The 1940 early Technicolor Spencer Tracy film Northwest Passage is based on the 1937 best-selling historical novel by the same name, authored by Kenneth Roberts, from a serialized version that had previously run in the Saturday Evening Post.
The film is set along the New York and New Hampshire frontier during the French and Indian War including at Crown Point, Lake Champlain, and the Connecticut Valley.
The film also includes a fictionalized account of the raid by Rogers’ Rangers on the Indigenous village at Saint-François-du-Lac, Quebec (or Saint Francis, to the Americans troops), a settlement of the Abenakis. The village of St. Francis was burned in an attack on October 4, 1759.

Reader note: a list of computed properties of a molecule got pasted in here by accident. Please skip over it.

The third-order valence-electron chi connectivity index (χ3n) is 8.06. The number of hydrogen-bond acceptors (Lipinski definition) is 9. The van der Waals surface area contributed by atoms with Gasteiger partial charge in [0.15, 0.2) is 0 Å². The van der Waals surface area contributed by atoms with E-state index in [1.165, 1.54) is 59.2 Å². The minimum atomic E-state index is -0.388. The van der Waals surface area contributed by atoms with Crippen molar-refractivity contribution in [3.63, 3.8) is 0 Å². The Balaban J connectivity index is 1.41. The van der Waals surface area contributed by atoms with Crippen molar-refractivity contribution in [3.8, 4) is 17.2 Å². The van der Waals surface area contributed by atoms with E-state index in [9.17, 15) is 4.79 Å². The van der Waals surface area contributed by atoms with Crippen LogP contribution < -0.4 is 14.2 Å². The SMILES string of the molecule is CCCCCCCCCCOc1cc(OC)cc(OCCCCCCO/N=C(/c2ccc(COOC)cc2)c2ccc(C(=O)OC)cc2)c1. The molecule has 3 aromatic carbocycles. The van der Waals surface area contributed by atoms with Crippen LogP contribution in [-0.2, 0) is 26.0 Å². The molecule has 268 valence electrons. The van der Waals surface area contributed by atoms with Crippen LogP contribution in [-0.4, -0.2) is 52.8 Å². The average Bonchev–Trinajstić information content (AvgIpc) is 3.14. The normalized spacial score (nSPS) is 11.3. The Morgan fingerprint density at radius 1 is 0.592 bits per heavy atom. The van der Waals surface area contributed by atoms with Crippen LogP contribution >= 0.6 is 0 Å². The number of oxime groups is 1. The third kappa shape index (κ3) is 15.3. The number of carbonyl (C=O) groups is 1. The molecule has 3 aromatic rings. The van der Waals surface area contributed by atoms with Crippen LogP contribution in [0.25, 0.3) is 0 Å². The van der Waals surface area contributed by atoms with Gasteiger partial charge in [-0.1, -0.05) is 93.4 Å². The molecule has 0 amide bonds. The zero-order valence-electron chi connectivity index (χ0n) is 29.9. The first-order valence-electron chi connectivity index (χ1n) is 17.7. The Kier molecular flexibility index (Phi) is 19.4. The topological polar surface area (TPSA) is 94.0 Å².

Although set locally, the film was shot at western locations under sometimes dangerous circumstances. It was one of the first films to be shot in Technicolor and the lush photography garnered it an Oscar nomination.
Photo: Walter Brennan, Spencer Tracy, and Robert Young in Northwest Passage.